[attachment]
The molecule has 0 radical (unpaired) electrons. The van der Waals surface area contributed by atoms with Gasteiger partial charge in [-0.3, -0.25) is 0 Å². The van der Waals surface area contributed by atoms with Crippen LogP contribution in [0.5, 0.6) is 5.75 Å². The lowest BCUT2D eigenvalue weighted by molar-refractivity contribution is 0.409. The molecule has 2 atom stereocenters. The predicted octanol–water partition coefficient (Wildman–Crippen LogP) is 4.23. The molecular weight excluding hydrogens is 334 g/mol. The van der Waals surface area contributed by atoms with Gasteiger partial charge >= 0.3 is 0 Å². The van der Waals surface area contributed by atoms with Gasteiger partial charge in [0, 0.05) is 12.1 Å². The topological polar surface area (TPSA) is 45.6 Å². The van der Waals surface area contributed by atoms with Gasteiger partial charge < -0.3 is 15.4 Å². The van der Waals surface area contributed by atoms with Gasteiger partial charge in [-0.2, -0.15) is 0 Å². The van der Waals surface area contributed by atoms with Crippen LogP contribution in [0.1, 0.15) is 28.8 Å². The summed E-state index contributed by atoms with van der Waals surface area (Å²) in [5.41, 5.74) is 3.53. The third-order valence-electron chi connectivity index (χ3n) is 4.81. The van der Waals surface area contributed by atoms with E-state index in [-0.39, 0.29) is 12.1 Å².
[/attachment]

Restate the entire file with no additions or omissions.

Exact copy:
The molecule has 0 radical (unpaired) electrons. The van der Waals surface area contributed by atoms with Gasteiger partial charge in [-0.3, -0.25) is 0 Å². The van der Waals surface area contributed by atoms with Crippen LogP contribution in [0.5, 0.6) is 5.75 Å². The lowest BCUT2D eigenvalue weighted by molar-refractivity contribution is 0.409. The molecule has 2 atom stereocenters. The predicted octanol–water partition coefficient (Wildman–Crippen LogP) is 4.23. The molecular weight excluding hydrogens is 334 g/mol. The van der Waals surface area contributed by atoms with Gasteiger partial charge >= 0.3 is 0 Å². The van der Waals surface area contributed by atoms with Gasteiger partial charge in [0, 0.05) is 12.1 Å². The topological polar surface area (TPSA) is 45.6 Å². The van der Waals surface area contributed by atoms with Gasteiger partial charge < -0.3 is 15.4 Å². The van der Waals surface area contributed by atoms with Gasteiger partial charge in [-0.2, -0.15) is 0 Å². The van der Waals surface area contributed by atoms with Crippen LogP contribution in [0.1, 0.15) is 28.8 Å². The summed E-state index contributed by atoms with van der Waals surface area (Å²) in [5.41, 5.74) is 3.53. The third-order valence-electron chi connectivity index (χ3n) is 4.81. The van der Waals surface area contributed by atoms with E-state index in [-0.39, 0.29) is 12.1 Å².